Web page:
'95 Budget Accord Increases Education Aid Slightly
The House last week approved a compromise fiscal 1995 spending bill that directs the bulk of new education funds to President Clinton's initiatives.
The version of HR 4606 produced by a House-Senate conference would provide a total of $27.4 billion for Education Department programs, nearly identical to the amount included in the Senate bill. (See Education Week, Aug. 3, 1994.)
Discretionary education programs would receive about $25 billion over all--a $777 million, or 3.2 percent, increase over fiscal 1994. The Clinton Administration had proposed a 7 percent increase in discretionary education funds.
"We've lost the battle for education funding this year," said Susan Frost, the executive director of the Committee for Education Funding.
Appropriators financed roughly 47 percent of President Clinton's proposed increases for education programs, according to an aide to Rep. Neal Smith, D-Iowa, the chairman of the appropriations subcommittee that funds the Labor, Health and Human Services, and Education departments.
"We're pleased that they followed the department's priorities," said David L. Stevenson, a special assistant to Undersecretary of Education Marshall S. Smith.
Appropriators are working under tight spending caps imposed by the 1993 deficit-reduction plan. Observers have long known that budget constraints would make big education increases nearly impossible. But that did not stop lobbyists from being disappointed.
"There's no question the frustration is there with a capital 'F,"' said John B. Forkenbrock, the executive director of the National Association of Federally Impacted Schools and the vice president of C.E.F. "If the Education Department is going to be an advocate for change in education policy, you'd think that would be the case with dollars, but that advocacy just wasn't there."
The House passed the bill on a 331-to-89 vote. The Senate was set to vote late last week or this week.
Debate Over New Program
The bill would provide less in the fiscal year that begins Oct. 1 for vocational education, impact aid, Chapter 2, and some student-aid programs than the programs received in the current fiscal year.
Appropriators also eliminated funding for some smaller education programs, including the Fund for the Improvement and Reform of Schools and Teaching.
Despite some opposition, lawmakers decided to allot $100 million for a new program to help poor rural and urban districts repair and build schools. It is to be enacted as part of pending legislation to reauthorize the Elementary and Secondary Education Act. (See related story.)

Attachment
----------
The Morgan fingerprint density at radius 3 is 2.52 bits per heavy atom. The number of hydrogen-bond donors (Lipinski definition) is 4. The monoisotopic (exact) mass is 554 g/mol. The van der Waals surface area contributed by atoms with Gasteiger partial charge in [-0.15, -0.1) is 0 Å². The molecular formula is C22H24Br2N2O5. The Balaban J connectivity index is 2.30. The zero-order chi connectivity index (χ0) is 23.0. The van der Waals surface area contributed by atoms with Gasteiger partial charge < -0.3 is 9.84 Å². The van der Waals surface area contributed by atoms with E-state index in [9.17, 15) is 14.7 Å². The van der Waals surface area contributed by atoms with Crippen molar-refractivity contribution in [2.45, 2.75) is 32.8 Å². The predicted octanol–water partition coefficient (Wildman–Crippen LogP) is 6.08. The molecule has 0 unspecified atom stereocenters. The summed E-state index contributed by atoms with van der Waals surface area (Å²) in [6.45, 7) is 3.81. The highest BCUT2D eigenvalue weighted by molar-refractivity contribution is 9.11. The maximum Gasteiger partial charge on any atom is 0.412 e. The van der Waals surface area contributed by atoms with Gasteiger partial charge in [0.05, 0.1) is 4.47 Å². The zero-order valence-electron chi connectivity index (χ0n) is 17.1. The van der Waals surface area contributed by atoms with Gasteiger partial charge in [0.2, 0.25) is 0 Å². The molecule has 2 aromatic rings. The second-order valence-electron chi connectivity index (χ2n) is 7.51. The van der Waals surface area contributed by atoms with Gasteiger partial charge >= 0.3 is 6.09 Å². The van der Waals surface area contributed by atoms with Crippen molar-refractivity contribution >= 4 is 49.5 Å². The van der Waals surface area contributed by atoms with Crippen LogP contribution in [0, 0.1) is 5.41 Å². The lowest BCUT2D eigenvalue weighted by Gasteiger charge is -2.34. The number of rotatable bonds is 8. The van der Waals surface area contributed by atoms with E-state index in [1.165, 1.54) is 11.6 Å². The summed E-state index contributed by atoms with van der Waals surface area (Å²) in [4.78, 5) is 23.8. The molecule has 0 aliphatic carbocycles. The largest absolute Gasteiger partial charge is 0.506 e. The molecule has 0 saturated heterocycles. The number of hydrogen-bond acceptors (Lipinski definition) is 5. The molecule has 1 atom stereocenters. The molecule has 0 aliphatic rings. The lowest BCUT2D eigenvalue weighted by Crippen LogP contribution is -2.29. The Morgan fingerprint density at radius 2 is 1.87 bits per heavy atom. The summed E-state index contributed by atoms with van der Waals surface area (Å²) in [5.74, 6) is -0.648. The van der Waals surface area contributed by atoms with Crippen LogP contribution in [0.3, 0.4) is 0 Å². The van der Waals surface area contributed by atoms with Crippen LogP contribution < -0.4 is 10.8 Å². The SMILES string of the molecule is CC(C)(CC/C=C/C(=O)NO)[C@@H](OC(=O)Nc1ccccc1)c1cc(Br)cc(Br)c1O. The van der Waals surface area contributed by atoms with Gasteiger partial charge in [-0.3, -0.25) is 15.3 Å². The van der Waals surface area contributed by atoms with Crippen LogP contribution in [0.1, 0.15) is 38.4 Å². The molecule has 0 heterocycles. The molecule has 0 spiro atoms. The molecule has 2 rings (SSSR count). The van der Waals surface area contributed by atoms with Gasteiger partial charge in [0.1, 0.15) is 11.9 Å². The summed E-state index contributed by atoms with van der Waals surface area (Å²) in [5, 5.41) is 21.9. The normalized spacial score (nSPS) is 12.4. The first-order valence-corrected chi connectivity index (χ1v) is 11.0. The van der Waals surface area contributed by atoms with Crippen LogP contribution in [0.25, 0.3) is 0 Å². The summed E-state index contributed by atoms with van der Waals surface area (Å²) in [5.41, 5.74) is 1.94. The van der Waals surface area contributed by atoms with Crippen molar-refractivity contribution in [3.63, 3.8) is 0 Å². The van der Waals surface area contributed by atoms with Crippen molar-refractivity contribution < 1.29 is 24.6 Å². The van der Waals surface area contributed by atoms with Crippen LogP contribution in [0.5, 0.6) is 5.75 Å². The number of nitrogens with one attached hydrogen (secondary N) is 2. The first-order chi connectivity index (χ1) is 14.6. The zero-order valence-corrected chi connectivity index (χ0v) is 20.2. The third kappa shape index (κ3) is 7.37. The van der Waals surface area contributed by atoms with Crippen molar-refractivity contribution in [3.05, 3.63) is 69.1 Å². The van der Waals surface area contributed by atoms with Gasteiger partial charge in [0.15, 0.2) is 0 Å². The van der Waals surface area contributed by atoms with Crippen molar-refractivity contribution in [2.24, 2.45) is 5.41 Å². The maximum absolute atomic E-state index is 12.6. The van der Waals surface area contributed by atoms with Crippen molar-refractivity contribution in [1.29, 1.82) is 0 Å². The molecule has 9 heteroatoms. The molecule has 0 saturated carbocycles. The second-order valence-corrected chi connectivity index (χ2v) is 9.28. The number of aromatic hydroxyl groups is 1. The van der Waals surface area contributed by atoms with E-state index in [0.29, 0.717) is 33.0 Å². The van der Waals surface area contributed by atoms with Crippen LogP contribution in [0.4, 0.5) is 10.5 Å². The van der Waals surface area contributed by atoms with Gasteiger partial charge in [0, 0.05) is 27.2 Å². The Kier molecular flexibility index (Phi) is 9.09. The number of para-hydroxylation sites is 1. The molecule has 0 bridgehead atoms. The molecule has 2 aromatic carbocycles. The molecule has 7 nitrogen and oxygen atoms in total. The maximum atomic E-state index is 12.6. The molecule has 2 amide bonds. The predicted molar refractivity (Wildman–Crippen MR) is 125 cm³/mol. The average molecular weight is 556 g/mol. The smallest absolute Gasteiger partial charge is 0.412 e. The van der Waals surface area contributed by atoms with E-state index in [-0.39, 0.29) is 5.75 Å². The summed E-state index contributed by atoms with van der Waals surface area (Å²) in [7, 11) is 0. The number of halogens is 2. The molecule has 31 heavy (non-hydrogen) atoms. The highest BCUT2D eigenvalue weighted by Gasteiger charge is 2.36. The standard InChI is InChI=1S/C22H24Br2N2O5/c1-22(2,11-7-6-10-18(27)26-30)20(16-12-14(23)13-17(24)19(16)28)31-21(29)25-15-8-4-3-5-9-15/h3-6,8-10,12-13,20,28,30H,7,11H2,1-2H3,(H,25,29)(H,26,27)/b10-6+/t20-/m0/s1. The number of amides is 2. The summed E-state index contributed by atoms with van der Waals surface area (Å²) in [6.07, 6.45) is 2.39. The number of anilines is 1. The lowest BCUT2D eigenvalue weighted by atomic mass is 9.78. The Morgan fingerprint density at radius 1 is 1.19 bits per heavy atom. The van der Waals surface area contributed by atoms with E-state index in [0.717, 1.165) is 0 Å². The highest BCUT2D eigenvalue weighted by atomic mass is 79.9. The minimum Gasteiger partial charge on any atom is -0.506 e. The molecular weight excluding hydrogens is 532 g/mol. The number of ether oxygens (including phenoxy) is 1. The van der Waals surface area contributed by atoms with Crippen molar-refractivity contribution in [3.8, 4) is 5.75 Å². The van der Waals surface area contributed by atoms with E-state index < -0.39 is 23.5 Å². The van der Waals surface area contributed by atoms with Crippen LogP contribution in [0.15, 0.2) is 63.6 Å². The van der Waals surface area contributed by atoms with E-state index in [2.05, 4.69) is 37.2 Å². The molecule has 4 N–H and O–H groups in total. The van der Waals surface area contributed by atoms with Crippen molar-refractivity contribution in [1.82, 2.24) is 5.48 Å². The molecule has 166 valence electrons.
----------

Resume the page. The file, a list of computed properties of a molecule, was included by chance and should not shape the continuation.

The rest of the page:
House appropriators had not included funding for the measure, which was advanced in the Senate's E.S.E.A. bill, and aides said that the program had caused some debate among lawmakers.
"It's an absolute cop-out for states to do such a lousy job that the federal government gets involved in the bricks and mortar," Rep. David R. Obey, D-Wis., the chairman of the House Appropriations Committee, said at last week's conference.
Mr. Obey added that he doubts appropriators will be able to boost future funding for the initiative to an "adequate" level.
Mr. Stevenson concurred that the program "may not be the best use of federal funds."
But many Senate conferees strongly supported the program.
While few older programs received increases sufficient to keep pace with inflation, appropriators provided 54 percent of the amount the President requested for programs under the Goals 2000: Educate America Act. The $403 million allocation is $25 million less than the Senate would have provided and $15 million more than the House's proposed level.
Most of the Goals 2000 funds are to be distributed in grants for state and local reform efforts. The total also includes $10 million for parent-involvement programs and $21.5 million for such national activities as conferences and developing model standards and assessments.
The new School-to-Work Opportunities Act received $250 million in the compromise bill, $30 million less than the House allotted but $50 million over the Senate figure. The President requested $300 million.
Chapter 2 Loses
Chapter 2 would be cut below fiscal 1994 levels to $347 million, with the Eisenhower Mathematics and Science Program receiving a $69 million increase. The Administration had proposed eliminating the block-grant program and rolling its funding into an expanded version of the Eisenhower program--a move that lawmakers working on the E.S.E.A. have rejected.
Impact-aid programs would receive $728 million, a $70 million cut from the current fiscal year. The bulk of the funds would be distributed under a revised formula included in the E.S.E.A. reauthorization, with $40 million earmarked for heavily impacted districts.
While the House bill would have level-funded or cut many special-education programs, the bill approved last week would at least maintain current funding for every item. The total of $3.25 billion is a $260 million increase over fiscal 1994, but $47 million less than the Senate bill would have provided.
Basic vocational-education grants would be frozen at $973 million.
HR 4606 also includes:
- $7.22 billion for the Chapter 1 compensatory-education program, a $321 million increase, but $346 million less than the President's request.
- $167 million for education research and statistics, $11 million more than was appropriated for the current fiscal year, but $22 million less than requested.
- $156 million for bilingual-education programs, $7 million more than fiscal 1994.
- $3.54 billion for Head Start, $492 million less than the President requested.